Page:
- Are we abusive to each other?
- Do we have shared goals, and what are our goals as a couple?
- Do we need to work on listening to and validating each other?
Once you have a clearer idea of what you want out of therapy, it can be easier to find a therapist who’s prepared to help you meet those goals.
Step 3: Decide which type of couples counseling is right for you
Couples counseling can vary widely, depending on what you want to work on and what kind of therapist you choose. You may prefer open-ended therapy, or skill-based.
Some forms of couples counseling are more open-ended, focusing largely on discussion and processing of emotions.
- Focus largely on discussion and emotion processing
- Typically complemented with activities designed to help you and your partner build skills together, and better understand your relationship
Activities might include:
- Communication exercises
- Mindfulness practices
- Conflict resolution techniques
- Trying out new communication strategies
- Scheduling time to spend together
- Mindfully observing your typical interaction patterns
Structure-oriented therapy (such as EFT, emotionally focused therapy):
- Therapist observes your interactions in session
- Therapist uses these observations to recommend strategies for changing unhelpful patterns
Strategies might include:
- Changing the language you use in discussing a particular issue
- Trying out a new communication style at home
Once you’ve researched a bit more about these different approaches, you can discuss which might suit you best and look for a therapist that fits your needs.
Step 4: Figure out payment, scheduling, and other logistics together
Be sure that you have clear answers to the following before you start contacting potential therapists:
- How do we plan to pay for therapy, and what is our budget?
- What kinds of treatment techniques (from #3 above) do we prefer?
- What times and places for sessions would work best for us?
- How long can we commit to counseling?
- Are there any issues (from #2 above) that we particularly want to focus on?
Step 5: Make a list of questions to ask potential couples counselors
Ready to contact potential counselors? Save yourself some time by having a list of questions ready to ask!
Questions to ask a couples counselor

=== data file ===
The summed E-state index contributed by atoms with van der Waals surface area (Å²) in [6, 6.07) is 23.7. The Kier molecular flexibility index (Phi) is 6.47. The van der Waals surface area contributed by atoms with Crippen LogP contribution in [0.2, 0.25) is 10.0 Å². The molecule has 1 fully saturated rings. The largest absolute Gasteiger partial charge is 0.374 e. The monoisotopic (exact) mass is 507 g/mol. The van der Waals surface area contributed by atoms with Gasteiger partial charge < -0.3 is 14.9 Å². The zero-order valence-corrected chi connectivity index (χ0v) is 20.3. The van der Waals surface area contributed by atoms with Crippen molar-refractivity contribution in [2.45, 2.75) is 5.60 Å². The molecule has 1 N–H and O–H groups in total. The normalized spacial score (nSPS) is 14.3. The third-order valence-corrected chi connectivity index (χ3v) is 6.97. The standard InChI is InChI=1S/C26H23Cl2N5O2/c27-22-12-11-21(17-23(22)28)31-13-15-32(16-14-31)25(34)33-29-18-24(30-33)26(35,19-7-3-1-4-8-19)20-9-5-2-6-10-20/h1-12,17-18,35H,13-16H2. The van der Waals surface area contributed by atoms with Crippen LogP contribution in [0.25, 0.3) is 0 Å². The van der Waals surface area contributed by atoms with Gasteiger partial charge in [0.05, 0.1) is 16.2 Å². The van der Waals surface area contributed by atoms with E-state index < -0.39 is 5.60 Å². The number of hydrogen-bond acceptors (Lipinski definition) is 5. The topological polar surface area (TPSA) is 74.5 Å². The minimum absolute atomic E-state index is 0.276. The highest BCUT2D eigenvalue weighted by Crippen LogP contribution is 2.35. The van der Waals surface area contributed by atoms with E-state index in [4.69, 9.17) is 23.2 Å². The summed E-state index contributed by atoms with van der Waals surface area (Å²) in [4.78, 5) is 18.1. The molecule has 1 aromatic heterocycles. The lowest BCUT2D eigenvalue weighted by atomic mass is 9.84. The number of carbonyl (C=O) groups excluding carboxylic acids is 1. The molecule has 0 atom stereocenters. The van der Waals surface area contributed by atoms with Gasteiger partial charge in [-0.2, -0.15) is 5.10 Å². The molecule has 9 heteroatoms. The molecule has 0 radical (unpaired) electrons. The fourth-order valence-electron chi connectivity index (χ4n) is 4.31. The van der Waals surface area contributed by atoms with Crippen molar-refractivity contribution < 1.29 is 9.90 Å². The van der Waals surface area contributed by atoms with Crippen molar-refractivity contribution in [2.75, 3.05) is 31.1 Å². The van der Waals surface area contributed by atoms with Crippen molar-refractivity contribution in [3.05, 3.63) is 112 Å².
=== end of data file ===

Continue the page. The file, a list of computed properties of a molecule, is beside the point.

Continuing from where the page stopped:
- What are your qualifications and training? Again, all couples counselors should have advanced training and certification.
- What is your background working with couples? You’ll want to make sure you work with someone who has ample experience specializing in treating couples.
- What kinds of treatment techniques do you usually use? Couples counselors should be able to tell you about which treatment approaches they prefer and how they can tailor treatment to your needs
- Do you have experience working with couples facing challenges like ours? If you’re looking to focus on a specific issue, it can help to make sure that the therapist has work with clients facing similar challenges. If your identities may also impact treatment--if, for example, you’re an interracial couple or an LGBTQ+ couple--you may also want to ask about the therapist’s experience treating couples who share those identities.
- What kinds of payment options do you offer? Make sure to find out if potential counselors accept your insurance and whether they offer sliding scale rates.
- Where and when do you have sessions available? Be sure that the counselor offers sessions at times and locations that are convenient for both you and your partner.How many sessions do you usually recommend for couples like us? Different therapists will have different recommendations for how long they expect therapy to last.
Step 6: Look for couples counselors near you
At this point, you’re ready to make some initial calls!
Find couples counselors near you using therapist search sites, like Zencare. Search by fees and location; watch counselor introductory videos; and book free initial calls to find a couples therapist who fits your preferences:
Once you've scheduled your first appointment, here's how you can prepare for your first couples counseling session.